Grammar Tips: Seven Words You’re Probably Misusing

 

Dangit!  I am totally guilty of screwing up the phrase “he got his just desserts.”  It’s “deserts,” as in what one deserves.  It has nothing to do with sugary treats.  Drat!  According to Mignon Forgerty, author of “Grammar Girl’s 101 Troublesome Words You’ll Master” grammar is the elusive yet crucial verbal mistress–every one of us has a weak link.  Which one of the following makes you cringe?

 

Lose

It’s astonishing how many Internet commenters get this one wrong.  Rise above the crowd. Try to get this one right. It’s a low bar.
“Lose” means to be defeated or to misplace something, and “loose” means “not tight.” “Lose” is the older term: we get it from Old English. “Loose” didn’t appear until Middle English.

 

Literally

Yes, dictionaries include a definition of “literally” that makes it seem fine to say, “Smoke literally came out his ears when I told him I was leaving,” and linguists point out that “literally” has been widely used in this way for at least 100 years. But using “literally” that way still annoys a lot of people.  The true definition is used as a reference to a literary work.

Simplistic

I was chided for using this incorrectly in colleger and never forgot–because it can be quite insulting.  “Simplistic” means something is overly simplified or lacking something important. It has a negative connotation. Home decorating shows hosts should not describe a room they love as “simplistic.”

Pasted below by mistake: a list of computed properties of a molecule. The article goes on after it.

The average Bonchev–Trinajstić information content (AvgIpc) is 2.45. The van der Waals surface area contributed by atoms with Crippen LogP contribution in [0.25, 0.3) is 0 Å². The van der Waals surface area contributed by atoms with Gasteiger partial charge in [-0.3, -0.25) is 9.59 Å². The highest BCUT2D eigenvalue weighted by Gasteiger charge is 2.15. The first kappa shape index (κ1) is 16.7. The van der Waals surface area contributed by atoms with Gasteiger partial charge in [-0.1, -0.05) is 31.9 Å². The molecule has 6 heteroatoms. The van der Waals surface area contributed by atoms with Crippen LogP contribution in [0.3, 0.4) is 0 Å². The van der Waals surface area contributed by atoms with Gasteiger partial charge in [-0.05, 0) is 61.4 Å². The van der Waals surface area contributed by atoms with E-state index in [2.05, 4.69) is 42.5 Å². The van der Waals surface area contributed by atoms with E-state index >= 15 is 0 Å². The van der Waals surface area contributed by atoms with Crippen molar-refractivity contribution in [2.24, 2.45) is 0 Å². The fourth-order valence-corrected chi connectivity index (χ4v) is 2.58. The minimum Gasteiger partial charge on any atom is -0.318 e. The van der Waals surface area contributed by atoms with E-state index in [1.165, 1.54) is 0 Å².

“Simple” can be good or bad. It means basic or easy. For example, you could compliment a room for having a simple, clean style or a gadget for being simple to use.  You can think of the “ic” on the end of “simplistic” as meaning “Ick, something is missing!”

Begs the Question

“Begs the question” comes from formal logic. When you beg the question, you make a conclusion based on a premise that lacks support. The premise can be independent from the conclusion or, in a simpler form, the premise can be just a circular restatement of the conclusion.  “Begs the question” does not mean “raises the question,” even though that’s the way you’re  more likely to see it used.

Waiting With Bated Breath

You wait with bated breath, not baited breath.  Along with many other words, Shakespeare coined “bated” (or at least he was the first person to put the word on a piece of paper that survived to this day). “Bated” is a form of “abate,” which means “to diminish, beat down, or reduce.” So when you’re waiting with bated breath, you’re so eager, anxious, excited, or frightened that you’re almost holding your breath.

Anniversary

An anniversary is supposed to be something that happens once a year. The Latin root “annus”  means “year,” after all.
Nevertheless, although the Oxford English Dictionary doesn’t include any examples of “anniversary” being used to talk about anything other than annual events, anyone who’s been around an American high school will certainly have heard kids talking about their monthly relationship milestones in terms of an “anniversary.” It’s common, but it’s just not right.
Read more from the excellent Huffington Post article here.
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